It might be more fun to say, but "I think like a supervillian" seems like a particularly dangerous cached thought to have, in that it will inspire overconfidence if you /ever actually encounter a supervillian/. A very smart agent whose goals are in direct conflict with yours AND who has no scruples AND hasn't forsworn the dark arts is /not someone you think like/.
Edit: Interestingly, the woman who insisted I take her number was positively disintersted when I did call.
I've always considered "be yourself" to mean "don't pretend to be someone you're not", which is wonderful advice because unless you're /very/ good at it, most people will see through your disguise.
There is something to be said about being confident enough that you don't follow the social script. Like seemingly most things in dating, the strategy doesn't matter very much - it's all about the way you portray yourself.
After a friend recommended giving women my number, I have completely stopped asking for theirs. With n=~10, only one has declined saying that it was my responsiblity to take hers. The others all seemed delighted that I was different, and willing to give them more of the direct power whether or not they'd like to see me again.
My general advice in this department would to be to completely forget that there is a script and simply experiment to see what works for you.
My name is Sandy and despite being a long time lurker, meetup organizer and CFAR minicamp alumnus, I've got a giant ugh field around getting involved in the online community. Frankly it's pretty intimidating and seems like a big barrier to entry - but this welcome thread is definitely a good start :)
IIRC, I was linked to Overcoming Bias through a programming pattern blog in the few months before LW came into existence, and subsequently spent the next three months of my life doing little else than reading the sequences. While it was highly fascinating and seemed good for my cognitive health, I never thought about applying it to /real life/.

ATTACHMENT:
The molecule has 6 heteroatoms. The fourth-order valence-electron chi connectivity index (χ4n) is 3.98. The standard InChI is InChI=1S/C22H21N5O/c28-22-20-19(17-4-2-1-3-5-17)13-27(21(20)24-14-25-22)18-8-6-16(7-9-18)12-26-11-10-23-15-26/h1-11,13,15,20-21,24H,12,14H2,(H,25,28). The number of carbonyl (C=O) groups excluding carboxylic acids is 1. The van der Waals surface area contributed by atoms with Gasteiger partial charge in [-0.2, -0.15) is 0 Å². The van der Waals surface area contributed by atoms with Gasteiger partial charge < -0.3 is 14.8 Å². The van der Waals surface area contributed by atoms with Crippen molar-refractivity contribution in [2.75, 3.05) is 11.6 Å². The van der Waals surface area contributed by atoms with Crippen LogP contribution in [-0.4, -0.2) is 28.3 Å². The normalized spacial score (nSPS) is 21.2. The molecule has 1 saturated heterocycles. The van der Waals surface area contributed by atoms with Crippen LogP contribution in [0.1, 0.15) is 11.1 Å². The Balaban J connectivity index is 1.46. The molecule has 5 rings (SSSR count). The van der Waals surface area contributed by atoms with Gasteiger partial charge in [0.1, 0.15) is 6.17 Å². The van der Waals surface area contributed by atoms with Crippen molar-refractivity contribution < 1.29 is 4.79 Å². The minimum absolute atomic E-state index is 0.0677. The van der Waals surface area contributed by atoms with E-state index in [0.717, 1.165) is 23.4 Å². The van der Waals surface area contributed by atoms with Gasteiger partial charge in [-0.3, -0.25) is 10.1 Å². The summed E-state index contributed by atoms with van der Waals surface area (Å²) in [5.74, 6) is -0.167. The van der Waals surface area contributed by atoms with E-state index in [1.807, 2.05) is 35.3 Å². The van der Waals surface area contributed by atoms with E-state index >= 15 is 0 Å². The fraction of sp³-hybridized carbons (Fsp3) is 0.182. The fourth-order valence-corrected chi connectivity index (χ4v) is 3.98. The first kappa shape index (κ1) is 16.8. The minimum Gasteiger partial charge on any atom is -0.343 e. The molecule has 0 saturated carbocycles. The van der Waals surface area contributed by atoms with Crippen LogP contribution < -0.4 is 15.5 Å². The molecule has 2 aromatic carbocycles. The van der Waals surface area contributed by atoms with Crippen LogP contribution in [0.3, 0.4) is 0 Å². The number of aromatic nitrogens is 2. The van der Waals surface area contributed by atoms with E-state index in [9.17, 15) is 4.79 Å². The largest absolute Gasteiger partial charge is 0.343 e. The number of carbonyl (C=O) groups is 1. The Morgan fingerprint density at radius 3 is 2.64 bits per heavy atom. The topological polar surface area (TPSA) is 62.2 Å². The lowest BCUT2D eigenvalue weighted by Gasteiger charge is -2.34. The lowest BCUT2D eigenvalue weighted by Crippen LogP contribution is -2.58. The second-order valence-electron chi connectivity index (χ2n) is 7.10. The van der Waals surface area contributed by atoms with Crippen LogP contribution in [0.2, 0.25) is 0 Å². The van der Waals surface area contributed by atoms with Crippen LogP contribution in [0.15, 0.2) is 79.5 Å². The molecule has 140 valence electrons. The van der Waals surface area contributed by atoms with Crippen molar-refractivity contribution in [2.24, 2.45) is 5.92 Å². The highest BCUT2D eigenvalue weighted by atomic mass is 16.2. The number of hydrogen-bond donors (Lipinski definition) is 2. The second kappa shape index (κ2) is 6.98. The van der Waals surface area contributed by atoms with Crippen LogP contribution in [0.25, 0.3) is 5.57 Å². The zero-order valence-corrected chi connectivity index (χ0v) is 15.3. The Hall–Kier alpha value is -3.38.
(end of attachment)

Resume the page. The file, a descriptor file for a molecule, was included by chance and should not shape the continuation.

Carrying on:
Somehow I ended up at CFAR's January minicamp, and my life literally changed. After so many years, CFAR helped me finally internalize the idea that /rationalists should win/. I fully expect the workshop to be the most pivotal event in my entire life, and would wholeheartedly recommend it to absolutely anyone and everyone.
So here's to a new chapter. I'm going to get involved in this community or die trying.
PS: If anyone is in the Kitchener/Waterloo area, they should definitely come out to UW's SLC tonight at 8pm for our LW meetup. I can guarantee you won't be disappointed!
I'm bad at scheduling things and forgot to make a reservation. Tonight we'll be meeting at 9pm instead of 8. I really apologize for any inconveniences this might cause.
tl;dr: The time is changed to 9pm.
I just made the reservation - it's under Sandy, but I'll have a sign too, so don't worry too much about finding us. We're expecting a turn out of about 10 people :)
Honestly, my maginal returns of spending time on LW dropped drastically since I finished reading the sequences. Attending local meetups was kinda fun to meet some like-minded people, but they inevitably were far behind in the sequences and for the most part always struck me as trying to identify as a rationalist rather than trying to become more rationalist. This strikes me as the crux of the issue: LW has become (slash might have always been) an attractor of nerd social status, which is fine if that's its stated goal, though this doesn't seem to be the issue.
Additionally, in the 5 years I've been attending meetups (at least six different ones in three different countries), I've noticed a drastic increase in the levels of weirdness happening, to the extent that I find myself discouraged from attending and having to deal with these people. This is the point I think Witness was trying to express below, perhaps not in so many words, but I find myself explicitly not liking a lot of the people/memes now associated with LW. This is not good.
I do, however, think a place for cultivating rationality is important to have, and to that end I would suggest using Github as the platform. Having some sort of rationality repository (preferably without the LW label), where people can open pull requests for things they're thinking about/working on solving. As an added bonus, you get the ability to track how ideas change over time, can easily fork differing opinions, and get all of the cool things a commit history would do for you. I think having some sort of rationality platform is important, but personally I would do away with the LW culture, keep our identities small, and individually go on our way.
LessWrong has had its time and its place, but its lingering death is probably something we should pay a lot of attention to. As a community experiment, I think the results speak for themselves.